Throughout the fall and spring I have been harvesting pounds and pounds of collard greens. I have filled up bags for any friends or family members who enjoy collard greens. But as the weather began heating up and since my collards were planted last year, they started to flower. This would normally mean it is time to allow a few plants to go to seed and then pull the rest to make room for some summer crops. But as a few of my plants were going to seed I noticed that their pods were coming in nice and plump, so I decided to keep them all in and hope for a large harvest of these seed pods. After a few weeks of the plants flowering I was pleasantly surprised with a massive amount of tender seed pods. I would say in general you can cook these like you would any string bean. In today's recipe I went ahead and steamed the collard beans, then sprinkled on a bit of salt and pepper. If you are wanting to grow your own collard beans you will need to allow the plants to go through two growing seasons. Also when you start harvesting be sure to not let the seed pods stand too long or they will begin to harden up and become unusable. Though I have found that if you continually harvest the tender seed pods the plant will produce more for a few weeks if you stay on top of it.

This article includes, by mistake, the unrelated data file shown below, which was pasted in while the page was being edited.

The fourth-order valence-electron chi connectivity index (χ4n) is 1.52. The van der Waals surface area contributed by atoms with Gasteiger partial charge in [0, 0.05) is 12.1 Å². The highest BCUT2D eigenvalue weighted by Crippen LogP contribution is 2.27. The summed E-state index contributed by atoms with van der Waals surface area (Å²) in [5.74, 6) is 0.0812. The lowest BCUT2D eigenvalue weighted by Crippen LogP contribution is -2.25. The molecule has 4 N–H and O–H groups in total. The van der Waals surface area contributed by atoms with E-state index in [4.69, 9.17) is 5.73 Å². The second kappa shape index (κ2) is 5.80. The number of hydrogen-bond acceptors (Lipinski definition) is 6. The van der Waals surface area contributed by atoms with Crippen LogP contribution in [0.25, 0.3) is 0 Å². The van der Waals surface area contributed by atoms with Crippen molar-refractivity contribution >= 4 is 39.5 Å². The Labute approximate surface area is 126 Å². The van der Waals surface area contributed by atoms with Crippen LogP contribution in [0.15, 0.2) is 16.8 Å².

If you go ahead and try this recipe, let me know what you think and share a picture on my Facebook page of how it turned out!
Here's what you need!
8 oz collard green seed pods
pinch of black pepper
hint of salt (optional)
Harvest the collard stalks that are full of seed pods from the garden
Pull the seed pods from the stalk and add to a bowl
Wash the seed pods
Steam the pods for 5 minutes
Toss in the pepper and salt (or a seasoning of your choice)
- Plant Based Gabriel